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Obama Administration will try to reinstate deepwater drilling ban

President Obama speaks following a meeting in the Cabinet Room -- June 22, 2010.

TEXT OF STORY

Bill Radke: The Obama Administration is quickly regrouping to try to get its moratorium on deepwater drilling reinstated. Yesterday, a Louisiana judge overturned the six-month moratorium, saying it was too broad. Marketplace's Mitchell Hartman reports this debate could go on for months.


Mitchell Hartman: The judge said the administration's temporary ban on exploratory drilling wasn't justified and could harm the economy of the Gulf region. Interior Secretary Ken Salazar will be on Capitol Hill today explaining to Senators why it is sound and necessary to allow time to study what went wrong with the BP spill, and make sure future drilling is safe for workers and the environment.

Barbara Shook of the Energy Intelligence Group, a research outfit in Houston, says the moratorium is widely unpopular. Especially among the tens of thousands of oil workers who are involved in drilling operations that haven't had safety problems.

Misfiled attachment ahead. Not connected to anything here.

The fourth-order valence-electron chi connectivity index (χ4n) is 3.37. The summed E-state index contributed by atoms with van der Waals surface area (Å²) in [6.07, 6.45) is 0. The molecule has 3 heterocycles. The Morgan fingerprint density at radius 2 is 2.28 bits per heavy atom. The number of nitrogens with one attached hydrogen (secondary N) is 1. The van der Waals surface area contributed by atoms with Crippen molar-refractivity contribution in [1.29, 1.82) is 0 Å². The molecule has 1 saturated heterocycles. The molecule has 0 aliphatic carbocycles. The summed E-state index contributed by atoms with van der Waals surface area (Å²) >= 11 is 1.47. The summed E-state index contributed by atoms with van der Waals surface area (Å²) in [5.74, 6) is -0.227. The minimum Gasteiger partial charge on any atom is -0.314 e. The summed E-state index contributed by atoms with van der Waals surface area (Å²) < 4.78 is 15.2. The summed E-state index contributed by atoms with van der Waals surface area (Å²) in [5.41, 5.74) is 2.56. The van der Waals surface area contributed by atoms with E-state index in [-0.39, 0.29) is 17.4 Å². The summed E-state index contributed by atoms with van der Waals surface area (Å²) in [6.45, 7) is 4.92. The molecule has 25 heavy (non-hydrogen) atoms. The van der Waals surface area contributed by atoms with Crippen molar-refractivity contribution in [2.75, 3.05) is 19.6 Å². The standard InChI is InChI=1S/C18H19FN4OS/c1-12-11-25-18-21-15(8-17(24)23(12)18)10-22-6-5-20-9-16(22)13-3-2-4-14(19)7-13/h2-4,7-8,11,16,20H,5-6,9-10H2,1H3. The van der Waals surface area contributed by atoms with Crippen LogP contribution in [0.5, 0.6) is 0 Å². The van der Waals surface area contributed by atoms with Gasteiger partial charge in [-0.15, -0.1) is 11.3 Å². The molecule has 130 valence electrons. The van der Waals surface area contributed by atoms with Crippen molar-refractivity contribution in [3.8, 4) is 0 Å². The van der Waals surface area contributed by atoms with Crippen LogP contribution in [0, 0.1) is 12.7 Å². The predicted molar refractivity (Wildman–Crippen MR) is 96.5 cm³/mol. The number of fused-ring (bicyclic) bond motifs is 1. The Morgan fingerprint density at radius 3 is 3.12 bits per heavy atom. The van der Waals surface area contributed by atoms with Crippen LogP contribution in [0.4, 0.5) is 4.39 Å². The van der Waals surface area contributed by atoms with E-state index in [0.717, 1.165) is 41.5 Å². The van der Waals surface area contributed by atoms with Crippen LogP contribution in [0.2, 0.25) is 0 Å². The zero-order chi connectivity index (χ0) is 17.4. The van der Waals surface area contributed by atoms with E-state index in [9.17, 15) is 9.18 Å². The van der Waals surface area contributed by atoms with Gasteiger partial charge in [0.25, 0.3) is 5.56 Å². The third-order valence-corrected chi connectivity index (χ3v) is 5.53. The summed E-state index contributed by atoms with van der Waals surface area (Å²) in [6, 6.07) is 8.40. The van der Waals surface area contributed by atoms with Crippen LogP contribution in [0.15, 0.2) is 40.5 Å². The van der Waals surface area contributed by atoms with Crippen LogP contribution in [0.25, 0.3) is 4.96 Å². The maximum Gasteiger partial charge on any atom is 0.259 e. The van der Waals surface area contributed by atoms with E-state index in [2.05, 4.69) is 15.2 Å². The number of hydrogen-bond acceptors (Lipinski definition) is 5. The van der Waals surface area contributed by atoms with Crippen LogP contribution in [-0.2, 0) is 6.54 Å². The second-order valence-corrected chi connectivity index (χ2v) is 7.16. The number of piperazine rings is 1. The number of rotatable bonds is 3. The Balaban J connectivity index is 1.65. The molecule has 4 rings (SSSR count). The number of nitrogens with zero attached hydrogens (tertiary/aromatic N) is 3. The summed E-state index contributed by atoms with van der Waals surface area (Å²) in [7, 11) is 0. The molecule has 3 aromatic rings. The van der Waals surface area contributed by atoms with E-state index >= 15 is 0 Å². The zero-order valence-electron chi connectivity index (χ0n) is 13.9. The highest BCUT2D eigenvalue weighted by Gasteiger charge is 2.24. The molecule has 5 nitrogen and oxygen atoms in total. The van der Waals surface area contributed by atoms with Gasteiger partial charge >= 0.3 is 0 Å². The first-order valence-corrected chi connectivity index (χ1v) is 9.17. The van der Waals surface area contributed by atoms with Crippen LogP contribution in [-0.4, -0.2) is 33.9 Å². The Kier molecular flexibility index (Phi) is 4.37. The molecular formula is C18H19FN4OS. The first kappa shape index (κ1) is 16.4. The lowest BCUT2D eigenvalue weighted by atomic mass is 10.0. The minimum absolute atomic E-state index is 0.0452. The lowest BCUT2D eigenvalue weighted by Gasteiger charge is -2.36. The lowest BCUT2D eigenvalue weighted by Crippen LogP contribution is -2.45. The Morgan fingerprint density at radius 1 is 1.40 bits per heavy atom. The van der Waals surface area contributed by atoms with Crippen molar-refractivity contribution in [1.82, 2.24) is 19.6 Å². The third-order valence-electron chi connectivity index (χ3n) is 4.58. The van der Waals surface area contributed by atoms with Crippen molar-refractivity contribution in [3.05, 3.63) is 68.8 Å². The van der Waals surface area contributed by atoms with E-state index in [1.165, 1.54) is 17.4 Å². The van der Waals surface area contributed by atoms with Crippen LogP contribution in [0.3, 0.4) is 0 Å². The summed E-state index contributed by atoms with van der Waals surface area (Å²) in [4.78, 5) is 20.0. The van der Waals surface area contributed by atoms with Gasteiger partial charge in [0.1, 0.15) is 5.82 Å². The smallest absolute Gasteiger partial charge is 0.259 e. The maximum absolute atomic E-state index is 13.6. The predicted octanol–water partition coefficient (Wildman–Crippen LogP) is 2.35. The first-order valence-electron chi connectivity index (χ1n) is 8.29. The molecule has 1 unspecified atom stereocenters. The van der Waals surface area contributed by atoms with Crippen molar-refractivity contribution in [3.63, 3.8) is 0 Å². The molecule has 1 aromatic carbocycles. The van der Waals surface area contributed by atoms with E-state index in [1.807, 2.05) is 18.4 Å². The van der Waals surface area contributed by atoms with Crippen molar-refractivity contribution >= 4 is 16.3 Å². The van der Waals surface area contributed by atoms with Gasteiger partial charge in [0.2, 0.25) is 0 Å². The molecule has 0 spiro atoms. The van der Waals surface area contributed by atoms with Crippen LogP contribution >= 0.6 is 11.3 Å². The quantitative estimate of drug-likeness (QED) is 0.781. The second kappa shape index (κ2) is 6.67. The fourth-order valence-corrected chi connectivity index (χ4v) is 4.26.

Barbara Shook: I think it would be a big benefit if a blanket moratorium is withdrawn. But I think because of the egos involved it won't be. This just adds to the uncertainty and draws the whole thing out.

And as the oil spill and its damage drag out, BP has announced that it has handed over responsibility for the spill to its local U.S. boss.

I'm Mitchell Hartman for Marketplace.

About the author

Mitchell Hartman is the senior reporter for Marketplace’s Entrepreneurship Desk and also covers employment.

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